Before carrying on with her story, Hall responded to Storm’s comment, saying, “It’s not ‘nice,'” and asking him how he would feel if he got a call telling him his sister had been beaten and murdered.

For the first time, Hall shared details about the events leading to her sister’s death to drive the point home. She said there were signs of domestic abuse that she recognized at the time but did nothing to intervene, and she partly blames herself for the family’s loss.

Also read: TCA: Investigation Discovery Announces ’50 Ways to Leave Your Lover,’ ‘Secret Lives of Stepford Wives’

One day, Hall told the TCA audience, she returned to her own home to discover her sister had been physically assaulted, and the person who did it was still there. Hall kicked that person out.

But the next day, her sister had invited that person back, so Hall kicked them both out and didn’t talk to her sister for three months — a decision she regrets to this day.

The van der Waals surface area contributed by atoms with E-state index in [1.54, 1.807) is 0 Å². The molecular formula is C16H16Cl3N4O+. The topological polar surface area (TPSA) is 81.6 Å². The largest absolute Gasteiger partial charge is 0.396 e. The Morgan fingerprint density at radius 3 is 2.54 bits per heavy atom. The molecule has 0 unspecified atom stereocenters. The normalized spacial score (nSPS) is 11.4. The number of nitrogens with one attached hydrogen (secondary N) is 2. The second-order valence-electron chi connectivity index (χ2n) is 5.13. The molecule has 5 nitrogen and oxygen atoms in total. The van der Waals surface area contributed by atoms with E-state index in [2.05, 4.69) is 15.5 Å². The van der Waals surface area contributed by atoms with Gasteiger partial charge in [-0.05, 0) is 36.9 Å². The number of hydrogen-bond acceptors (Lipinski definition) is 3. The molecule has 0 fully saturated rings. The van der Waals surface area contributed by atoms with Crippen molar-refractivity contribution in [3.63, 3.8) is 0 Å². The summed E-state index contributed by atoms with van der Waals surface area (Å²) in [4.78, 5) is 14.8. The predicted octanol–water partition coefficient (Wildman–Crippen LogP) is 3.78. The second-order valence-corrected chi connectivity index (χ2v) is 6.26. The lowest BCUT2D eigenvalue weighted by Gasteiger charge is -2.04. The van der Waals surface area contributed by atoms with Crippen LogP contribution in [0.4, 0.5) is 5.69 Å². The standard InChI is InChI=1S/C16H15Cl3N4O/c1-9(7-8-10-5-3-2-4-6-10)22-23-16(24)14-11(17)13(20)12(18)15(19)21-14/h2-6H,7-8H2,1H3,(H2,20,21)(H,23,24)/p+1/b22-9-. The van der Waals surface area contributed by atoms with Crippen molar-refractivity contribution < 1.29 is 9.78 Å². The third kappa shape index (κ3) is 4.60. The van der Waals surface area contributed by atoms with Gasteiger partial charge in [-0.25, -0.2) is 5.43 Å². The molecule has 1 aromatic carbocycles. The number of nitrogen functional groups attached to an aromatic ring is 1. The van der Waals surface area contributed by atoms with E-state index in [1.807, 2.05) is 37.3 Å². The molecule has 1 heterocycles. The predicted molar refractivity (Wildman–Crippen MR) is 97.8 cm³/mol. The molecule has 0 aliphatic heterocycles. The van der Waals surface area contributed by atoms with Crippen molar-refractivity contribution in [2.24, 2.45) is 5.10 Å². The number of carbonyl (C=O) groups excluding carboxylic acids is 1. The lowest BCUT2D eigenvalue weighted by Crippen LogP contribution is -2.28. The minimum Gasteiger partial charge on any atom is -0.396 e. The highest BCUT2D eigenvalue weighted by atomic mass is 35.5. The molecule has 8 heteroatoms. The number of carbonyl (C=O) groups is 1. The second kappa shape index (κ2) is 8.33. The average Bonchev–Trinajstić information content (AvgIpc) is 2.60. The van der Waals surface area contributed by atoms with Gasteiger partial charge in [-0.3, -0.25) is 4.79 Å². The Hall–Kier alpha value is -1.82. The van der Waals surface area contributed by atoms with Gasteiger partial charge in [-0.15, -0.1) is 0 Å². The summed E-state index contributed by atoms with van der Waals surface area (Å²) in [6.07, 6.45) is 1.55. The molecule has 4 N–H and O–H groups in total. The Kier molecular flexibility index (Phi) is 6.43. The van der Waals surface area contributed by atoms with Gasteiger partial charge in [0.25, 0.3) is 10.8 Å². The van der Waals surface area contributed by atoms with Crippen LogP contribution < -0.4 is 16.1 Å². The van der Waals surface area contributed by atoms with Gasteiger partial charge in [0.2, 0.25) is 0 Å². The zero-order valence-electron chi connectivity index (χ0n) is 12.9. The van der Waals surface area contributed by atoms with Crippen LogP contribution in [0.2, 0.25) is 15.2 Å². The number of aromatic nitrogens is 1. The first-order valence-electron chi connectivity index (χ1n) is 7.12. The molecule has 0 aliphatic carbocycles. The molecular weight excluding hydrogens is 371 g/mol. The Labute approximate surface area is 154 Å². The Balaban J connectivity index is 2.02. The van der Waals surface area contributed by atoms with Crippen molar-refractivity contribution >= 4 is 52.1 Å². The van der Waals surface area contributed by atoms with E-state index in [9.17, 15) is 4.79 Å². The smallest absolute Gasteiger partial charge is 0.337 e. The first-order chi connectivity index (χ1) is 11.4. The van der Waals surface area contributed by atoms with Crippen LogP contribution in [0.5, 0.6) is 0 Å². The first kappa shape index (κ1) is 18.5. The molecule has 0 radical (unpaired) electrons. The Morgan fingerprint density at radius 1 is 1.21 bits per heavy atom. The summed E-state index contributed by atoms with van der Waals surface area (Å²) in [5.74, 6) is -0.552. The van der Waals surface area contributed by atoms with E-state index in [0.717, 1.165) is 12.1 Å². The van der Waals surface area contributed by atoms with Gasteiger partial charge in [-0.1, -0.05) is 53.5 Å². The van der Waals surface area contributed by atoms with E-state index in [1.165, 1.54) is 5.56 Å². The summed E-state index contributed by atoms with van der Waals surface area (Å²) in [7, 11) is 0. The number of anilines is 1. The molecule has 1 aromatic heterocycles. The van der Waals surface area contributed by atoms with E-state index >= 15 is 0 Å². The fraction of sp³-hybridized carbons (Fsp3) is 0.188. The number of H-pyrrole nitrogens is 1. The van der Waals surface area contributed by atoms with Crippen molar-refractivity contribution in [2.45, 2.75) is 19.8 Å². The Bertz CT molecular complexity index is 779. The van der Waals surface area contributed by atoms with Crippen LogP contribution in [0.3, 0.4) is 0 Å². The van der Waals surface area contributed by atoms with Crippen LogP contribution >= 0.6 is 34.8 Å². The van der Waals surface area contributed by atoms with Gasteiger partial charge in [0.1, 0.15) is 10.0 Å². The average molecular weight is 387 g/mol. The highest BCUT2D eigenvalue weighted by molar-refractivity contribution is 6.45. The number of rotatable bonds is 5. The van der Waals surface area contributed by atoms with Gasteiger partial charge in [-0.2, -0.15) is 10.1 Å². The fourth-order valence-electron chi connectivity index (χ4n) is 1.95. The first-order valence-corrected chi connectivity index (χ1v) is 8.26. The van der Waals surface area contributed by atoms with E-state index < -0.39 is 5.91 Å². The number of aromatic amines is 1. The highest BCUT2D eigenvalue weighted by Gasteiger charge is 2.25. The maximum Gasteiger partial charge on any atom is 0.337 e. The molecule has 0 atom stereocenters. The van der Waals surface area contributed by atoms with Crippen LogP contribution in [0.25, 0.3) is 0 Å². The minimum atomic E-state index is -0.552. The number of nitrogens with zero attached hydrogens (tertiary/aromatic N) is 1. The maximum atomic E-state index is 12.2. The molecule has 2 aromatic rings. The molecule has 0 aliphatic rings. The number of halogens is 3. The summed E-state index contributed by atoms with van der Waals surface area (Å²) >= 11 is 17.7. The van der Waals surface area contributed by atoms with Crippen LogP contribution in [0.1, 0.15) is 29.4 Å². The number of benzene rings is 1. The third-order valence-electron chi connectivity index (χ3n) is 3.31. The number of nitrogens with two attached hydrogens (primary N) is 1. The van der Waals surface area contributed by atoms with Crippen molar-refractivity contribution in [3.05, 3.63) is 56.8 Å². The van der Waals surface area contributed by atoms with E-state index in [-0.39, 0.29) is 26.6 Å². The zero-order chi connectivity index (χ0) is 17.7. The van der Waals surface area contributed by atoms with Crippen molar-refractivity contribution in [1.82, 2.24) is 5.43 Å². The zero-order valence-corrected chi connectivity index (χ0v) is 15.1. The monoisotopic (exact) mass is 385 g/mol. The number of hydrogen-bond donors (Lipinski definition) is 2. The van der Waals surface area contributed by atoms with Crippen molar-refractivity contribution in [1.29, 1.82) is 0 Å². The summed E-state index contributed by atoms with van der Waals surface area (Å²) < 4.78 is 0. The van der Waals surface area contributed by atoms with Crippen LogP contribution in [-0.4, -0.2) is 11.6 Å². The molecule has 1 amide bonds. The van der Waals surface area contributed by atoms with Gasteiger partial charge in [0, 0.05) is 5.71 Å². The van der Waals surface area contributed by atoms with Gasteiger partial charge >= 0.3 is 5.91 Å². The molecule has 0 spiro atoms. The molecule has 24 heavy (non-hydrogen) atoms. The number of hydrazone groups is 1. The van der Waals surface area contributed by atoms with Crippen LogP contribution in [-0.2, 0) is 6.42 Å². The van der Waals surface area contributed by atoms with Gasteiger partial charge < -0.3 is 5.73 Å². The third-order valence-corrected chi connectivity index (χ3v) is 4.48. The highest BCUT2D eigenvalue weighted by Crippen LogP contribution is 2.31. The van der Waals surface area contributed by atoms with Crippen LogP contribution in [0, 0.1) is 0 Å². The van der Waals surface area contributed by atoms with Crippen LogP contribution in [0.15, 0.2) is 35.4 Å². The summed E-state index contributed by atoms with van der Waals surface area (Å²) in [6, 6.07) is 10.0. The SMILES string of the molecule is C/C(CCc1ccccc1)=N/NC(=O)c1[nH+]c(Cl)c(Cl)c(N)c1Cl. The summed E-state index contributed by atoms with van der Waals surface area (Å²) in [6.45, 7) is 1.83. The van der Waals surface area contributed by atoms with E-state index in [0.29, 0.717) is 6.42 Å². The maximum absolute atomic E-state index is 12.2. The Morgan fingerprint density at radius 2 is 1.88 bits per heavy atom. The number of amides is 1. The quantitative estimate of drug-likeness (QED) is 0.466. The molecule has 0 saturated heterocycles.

“I should have hugged my sister, and I should have found help for her,” Hall said. “We eventually fell back in love with each other, but the monster was still always there.”

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Hall said the tendency to go back to dangerous situations is what makes the cycle of violence so difficult to stop and what keeps bringing stories like hers to the show.

“It’s not as easy as saying, ‘Why don’t kids get it?’… It’s not as simple as saying ‘What could I have done differently?'”

Hall credited her personal experience for the drive she has to host “Deadline: Crime with Tamron Hall” on the network, which requires her to split her time with her NBC reporting and MSNBC anchor duties. But Hall said she is still not ready to tell her sister’s story on the show.

Also read: TCA: OWN Orders Tyler Perry Scripted Drama ‘Single Moms Club’

“I don’t know at this moment if I’m as brave as some of these people who’ve let me in their home,” she said. “But I hope one day I can.”